Vallens may be a newer name in the Toronto music scene but Robyn Phillips shouldn’t be. The front woman of the hazy shoegaze project, had cast her shadow on the local scene playing with a number of different groups, while she honed her craft and courage in order to take her rightful place at the (metaphorical) helm. With her guitar, army of pedals, smokey voice and Dorothy Vallens inspired persona, she has made her mark while becoming one of the most notable front women of Toronto, all before the release of her debut album. In the year since Vallens came to be we’ve seen the name opening for heavy touring bands, widely featured by and in the good books of major music publications and listed in the roster of one of the most well known and supportive independent labels in Canada, Hand Drawn Dracula. After dropping the Shelby Fenlon directed video for Vallen’s first single “Tennessee Haze” the next step for the songwriter is the release of the first collection of haunting and fuzzed out melodies due out in the spring of this year. The Toronto based musician and London, ON native recently played her first hometown show at the third annual Winter Spectacular festival. It was there that I got to connect with Phillips and ask her about her path to Vallens, the incestuousness of HDD and channeling her inner Alanis.
Before you started Vallens you played guitar in a number of Toronto bands. What made you want to take charge and start your own project?
Robyn: I moved to Toronto when I was 18 to try and immerse myself in the music scene and go to school. At that time I had played guitar and been writing songs since I was 13 but I was extremely shy and secretive about it. One day a friend of my roommate was over and over heard me playing – she told a friend of a friend who had happened to be looking for a guitar player about me. If not for that I’m not sure if I would have pushed myself to start playing in bands. I was so scared that right before our first jam I legit cried to my roommate at the time.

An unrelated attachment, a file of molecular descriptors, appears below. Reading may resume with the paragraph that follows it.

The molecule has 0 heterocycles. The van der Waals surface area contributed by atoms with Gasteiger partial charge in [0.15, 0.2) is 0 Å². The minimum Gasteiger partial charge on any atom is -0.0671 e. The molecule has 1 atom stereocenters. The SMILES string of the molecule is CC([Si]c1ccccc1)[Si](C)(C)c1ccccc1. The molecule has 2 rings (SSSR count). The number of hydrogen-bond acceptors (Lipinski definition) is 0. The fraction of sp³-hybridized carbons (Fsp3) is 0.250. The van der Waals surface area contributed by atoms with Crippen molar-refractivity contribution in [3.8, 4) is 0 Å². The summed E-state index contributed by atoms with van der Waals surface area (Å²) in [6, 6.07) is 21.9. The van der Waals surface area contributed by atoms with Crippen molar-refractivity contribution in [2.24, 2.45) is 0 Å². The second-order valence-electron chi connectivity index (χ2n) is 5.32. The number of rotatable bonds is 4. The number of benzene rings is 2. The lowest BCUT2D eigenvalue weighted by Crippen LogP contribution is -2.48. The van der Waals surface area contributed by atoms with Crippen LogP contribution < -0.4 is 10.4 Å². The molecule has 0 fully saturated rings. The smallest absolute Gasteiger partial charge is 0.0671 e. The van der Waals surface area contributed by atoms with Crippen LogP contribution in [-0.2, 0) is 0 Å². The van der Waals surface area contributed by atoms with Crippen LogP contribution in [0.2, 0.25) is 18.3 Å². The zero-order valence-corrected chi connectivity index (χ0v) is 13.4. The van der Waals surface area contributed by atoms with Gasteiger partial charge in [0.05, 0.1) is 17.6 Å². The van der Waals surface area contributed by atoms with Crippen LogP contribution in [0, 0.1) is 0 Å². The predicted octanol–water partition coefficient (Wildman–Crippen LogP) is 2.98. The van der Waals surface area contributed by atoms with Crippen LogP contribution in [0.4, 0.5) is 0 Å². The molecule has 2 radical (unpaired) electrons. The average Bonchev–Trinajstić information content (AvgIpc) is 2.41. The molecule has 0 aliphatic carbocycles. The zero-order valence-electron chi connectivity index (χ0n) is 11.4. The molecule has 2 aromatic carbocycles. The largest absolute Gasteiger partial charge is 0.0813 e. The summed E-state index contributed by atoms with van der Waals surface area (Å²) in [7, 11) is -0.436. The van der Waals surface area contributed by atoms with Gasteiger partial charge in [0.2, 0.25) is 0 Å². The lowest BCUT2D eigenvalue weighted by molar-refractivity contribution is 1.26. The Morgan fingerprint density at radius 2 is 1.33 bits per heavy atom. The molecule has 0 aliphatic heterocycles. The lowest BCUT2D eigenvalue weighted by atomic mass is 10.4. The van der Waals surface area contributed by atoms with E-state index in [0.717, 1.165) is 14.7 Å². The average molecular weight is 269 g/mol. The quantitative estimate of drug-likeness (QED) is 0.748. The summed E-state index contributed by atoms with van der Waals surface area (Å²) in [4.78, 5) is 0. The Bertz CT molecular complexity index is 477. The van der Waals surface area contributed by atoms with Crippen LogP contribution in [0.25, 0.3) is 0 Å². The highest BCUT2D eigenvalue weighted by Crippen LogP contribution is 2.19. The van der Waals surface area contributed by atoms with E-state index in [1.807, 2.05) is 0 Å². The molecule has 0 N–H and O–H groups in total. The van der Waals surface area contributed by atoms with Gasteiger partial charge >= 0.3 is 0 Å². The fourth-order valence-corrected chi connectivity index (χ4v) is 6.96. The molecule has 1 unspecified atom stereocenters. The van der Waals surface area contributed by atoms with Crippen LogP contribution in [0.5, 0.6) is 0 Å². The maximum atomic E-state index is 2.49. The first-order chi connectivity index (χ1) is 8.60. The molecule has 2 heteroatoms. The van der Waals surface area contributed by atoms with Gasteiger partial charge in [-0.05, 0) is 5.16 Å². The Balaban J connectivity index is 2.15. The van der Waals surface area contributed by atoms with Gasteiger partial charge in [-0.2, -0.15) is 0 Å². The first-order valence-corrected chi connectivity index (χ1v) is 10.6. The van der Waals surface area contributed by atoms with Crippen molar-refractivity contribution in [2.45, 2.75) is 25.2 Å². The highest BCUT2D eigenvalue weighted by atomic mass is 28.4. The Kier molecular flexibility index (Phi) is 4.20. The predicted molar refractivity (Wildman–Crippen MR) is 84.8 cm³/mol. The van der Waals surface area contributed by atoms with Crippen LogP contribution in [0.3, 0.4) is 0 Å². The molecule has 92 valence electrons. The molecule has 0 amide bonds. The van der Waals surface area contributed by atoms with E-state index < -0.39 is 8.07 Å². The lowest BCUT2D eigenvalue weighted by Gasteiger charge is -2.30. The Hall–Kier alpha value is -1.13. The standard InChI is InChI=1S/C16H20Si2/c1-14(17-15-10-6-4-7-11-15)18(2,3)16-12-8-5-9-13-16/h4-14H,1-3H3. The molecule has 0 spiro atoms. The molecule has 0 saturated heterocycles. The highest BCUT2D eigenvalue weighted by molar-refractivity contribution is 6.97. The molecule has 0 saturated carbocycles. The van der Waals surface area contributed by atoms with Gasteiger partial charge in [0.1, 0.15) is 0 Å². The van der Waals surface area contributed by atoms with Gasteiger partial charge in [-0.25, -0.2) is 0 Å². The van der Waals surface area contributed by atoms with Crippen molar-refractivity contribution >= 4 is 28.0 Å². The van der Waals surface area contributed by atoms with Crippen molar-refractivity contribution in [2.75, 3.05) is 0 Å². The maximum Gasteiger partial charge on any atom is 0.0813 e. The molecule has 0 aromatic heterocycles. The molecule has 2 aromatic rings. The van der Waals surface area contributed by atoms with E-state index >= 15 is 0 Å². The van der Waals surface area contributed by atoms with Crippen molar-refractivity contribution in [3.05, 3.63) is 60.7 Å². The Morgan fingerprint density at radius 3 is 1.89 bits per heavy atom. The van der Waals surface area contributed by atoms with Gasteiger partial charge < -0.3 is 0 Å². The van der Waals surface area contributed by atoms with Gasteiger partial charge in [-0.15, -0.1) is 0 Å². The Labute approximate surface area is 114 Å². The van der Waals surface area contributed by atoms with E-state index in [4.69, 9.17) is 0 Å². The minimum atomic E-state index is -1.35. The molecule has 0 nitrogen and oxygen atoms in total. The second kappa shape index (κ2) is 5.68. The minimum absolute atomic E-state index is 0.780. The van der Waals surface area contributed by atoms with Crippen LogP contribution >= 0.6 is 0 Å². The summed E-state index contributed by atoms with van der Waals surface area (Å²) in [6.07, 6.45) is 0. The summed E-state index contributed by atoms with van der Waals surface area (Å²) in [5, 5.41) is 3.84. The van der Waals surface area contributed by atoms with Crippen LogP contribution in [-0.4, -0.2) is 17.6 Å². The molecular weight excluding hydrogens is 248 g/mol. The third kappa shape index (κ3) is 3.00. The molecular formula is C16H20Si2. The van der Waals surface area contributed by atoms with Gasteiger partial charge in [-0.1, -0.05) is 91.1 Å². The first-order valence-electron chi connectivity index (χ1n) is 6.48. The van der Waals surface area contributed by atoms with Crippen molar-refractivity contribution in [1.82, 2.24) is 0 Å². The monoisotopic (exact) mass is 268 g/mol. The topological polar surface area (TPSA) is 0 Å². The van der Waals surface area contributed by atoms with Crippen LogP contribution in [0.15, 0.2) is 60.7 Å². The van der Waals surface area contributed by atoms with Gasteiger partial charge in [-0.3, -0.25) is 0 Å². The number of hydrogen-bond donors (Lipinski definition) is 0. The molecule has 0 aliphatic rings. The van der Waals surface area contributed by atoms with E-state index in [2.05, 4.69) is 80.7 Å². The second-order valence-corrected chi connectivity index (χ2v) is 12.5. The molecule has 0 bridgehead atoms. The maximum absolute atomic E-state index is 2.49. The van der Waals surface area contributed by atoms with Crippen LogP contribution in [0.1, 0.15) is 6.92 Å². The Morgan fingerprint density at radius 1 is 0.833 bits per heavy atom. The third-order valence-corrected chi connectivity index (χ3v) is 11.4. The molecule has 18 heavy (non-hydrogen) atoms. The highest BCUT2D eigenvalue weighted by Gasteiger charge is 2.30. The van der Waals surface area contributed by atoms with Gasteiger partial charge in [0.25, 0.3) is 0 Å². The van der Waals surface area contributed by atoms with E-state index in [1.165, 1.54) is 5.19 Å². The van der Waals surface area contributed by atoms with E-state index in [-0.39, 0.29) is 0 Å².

My plan was always to start a project like Vallens but I needed to build my style and confidence. I had new songs all the time but they always sounded unlike what I wanted my band to sound like. So I kept writing while still essentially being a hired guns in several bands and gigging as often as possible. This was good because I got to develop my more wanky and riff-y (laughs) guitar skills in these bands, which helped me shy away from my more Nick Drake, and Elliott Smith song writing style at the time. I didn’t want to go down the singer-songwriter road but they are and will always be two of my all-time favourites.
You recently recorded your first album. Can you tell me about some of the recording process?
Robyn: The record has essentially been written for two years, and I have already begun writing the 2nd record. The first few batches of songs came a lot at once, and began with me writing bass lines and looping them, where I would, next write a guitar riff over it. Then loop that over and start singing, then write the keyboard parts. I highly recommend using a loop pedal for song writing. I used my TC Nano Ditto. I would do this until things stuck and then I would put more work into it, if they were keepers. “Tennessee Haze” was the first song recorded, and happened a little spontaneously when I went to visit my friend Jeff Berner’s (Psychic TV) old studio in Brooklyn. Then I did the rest of the songs at Candle recording, here in Toronto, with Josh Korody (Nailbiter/Beliefs).
You posted on your Facebook that you finished the album back in April. It’s not due out until this spring. Why wait so long to release your work?
Robyn: Initially, I had written the first batch of songs and recorded without even having asked any one to be in Vallens. Initially I saw it as a one man band sort of situation for live sets, but I ended up not wanting that once the songs became more realized. I did however want it to be my alter-ego, and took a lot of influence at the initial song writing stages from my favourite movie/movie character, Dorothy Vallens from Blue Velvet as well as from listening to Rowland S Howard, “Third” by Portishead and dark instrumental organ-y stuff alike. Once I sent those off to James Mejia, of Hand Drawn Dracula, he urged me to assemble a band and start playing a lot of shows. So it took time to build and gel with a band, while still recording the remainder of the album. Now, my band is more apart of the recording process and we are waiting on mixes and mastering and that sort of thing. I wish it could be out right now, and tour with it, but unfortunately all these little steps take time.
Tell me about working with Hand Drawn Dracula. Both Vallens and Beliefs, which you play in, are on the label and they seem super supportive.